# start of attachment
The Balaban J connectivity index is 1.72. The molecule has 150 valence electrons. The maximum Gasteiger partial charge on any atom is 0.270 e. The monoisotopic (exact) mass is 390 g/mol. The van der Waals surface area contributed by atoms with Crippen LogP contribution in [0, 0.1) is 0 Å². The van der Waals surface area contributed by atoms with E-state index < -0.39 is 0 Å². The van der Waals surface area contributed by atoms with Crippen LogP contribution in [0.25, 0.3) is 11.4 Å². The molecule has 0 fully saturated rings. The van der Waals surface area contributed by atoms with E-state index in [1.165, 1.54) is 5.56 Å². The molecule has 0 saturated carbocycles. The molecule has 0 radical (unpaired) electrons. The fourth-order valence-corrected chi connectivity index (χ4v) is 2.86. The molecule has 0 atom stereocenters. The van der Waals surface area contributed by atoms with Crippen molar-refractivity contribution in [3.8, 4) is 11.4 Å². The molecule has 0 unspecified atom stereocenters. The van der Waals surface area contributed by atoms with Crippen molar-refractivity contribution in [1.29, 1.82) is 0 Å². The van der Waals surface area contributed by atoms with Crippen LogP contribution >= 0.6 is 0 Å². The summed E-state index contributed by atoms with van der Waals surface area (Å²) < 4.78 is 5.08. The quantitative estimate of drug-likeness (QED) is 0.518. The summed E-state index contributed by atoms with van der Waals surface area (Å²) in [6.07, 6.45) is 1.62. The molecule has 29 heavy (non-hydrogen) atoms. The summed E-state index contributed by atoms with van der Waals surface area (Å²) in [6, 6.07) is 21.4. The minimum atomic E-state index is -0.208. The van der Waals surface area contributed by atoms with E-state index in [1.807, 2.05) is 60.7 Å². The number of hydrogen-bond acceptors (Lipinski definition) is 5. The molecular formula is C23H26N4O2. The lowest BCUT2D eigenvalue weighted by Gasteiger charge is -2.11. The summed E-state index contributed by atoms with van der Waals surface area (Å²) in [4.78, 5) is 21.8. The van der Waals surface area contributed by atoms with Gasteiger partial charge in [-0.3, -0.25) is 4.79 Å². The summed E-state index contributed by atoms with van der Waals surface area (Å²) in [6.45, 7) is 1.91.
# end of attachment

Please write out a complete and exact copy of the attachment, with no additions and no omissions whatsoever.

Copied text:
The Balaban J connectivity index is 1.72. The molecule has 150 valence electrons. The maximum Gasteiger partial charge on any atom is 0.270 e. The monoisotopic (exact) mass is 390 g/mol. The van der Waals surface area contributed by atoms with Crippen LogP contribution in [0, 0.1) is 0 Å². The van der Waals surface area contributed by atoms with E-state index < -0.39 is 0 Å². The van der Waals surface area contributed by atoms with Crippen LogP contribution in [0.25, 0.3) is 11.4 Å². The molecule has 0 fully saturated rings. The van der Waals surface area contributed by atoms with E-state index in [1.165, 1.54) is 5.56 Å². The molecule has 0 saturated carbocycles. The molecule has 0 radical (unpaired) electrons. The fourth-order valence-corrected chi connectivity index (χ4v) is 2.86. The molecule has 0 atom stereocenters. The van der Waals surface area contributed by atoms with Crippen molar-refractivity contribution in [3.8, 4) is 11.4 Å². The molecule has 0 unspecified atom stereocenters. The van der Waals surface area contributed by atoms with Crippen molar-refractivity contribution in [1.29, 1.82) is 0 Å². The van der Waals surface area contributed by atoms with Crippen LogP contribution >= 0.6 is 0 Å². The summed E-state index contributed by atoms with van der Waals surface area (Å²) < 4.78 is 5.08. The quantitative estimate of drug-likeness (QED) is 0.518. The summed E-state index contributed by atoms with van der Waals surface area (Å²) in [6.07, 6.45) is 1.62. The molecule has 29 heavy (non-hydrogen) atoms. The summed E-state index contributed by atoms with van der Waals surface area (Å²) in [6, 6.07) is 21.4. The minimum atomic E-state index is -0.208. The van der Waals surface area contributed by atoms with E-state index in [1.807, 2.05) is 60.7 Å². The number of hydrogen-bond acceptors (Lipinski definition) is 5. The molecular formula is C23H26N4O2. The lowest BCUT2D eigenvalue weighted by Gasteiger charge is -2.11. The summed E-state index contributed by atoms with van der Waals surface area (Å²) in [4.78, 5) is 21.8. The van der Waals surface area contributed by atoms with Gasteiger partial charge in [-0.3, -0.25) is 4.79 Å². The summed E-state index contributed by atoms with van der Waals surface area (Å²) in [6.45, 7) is 1.91.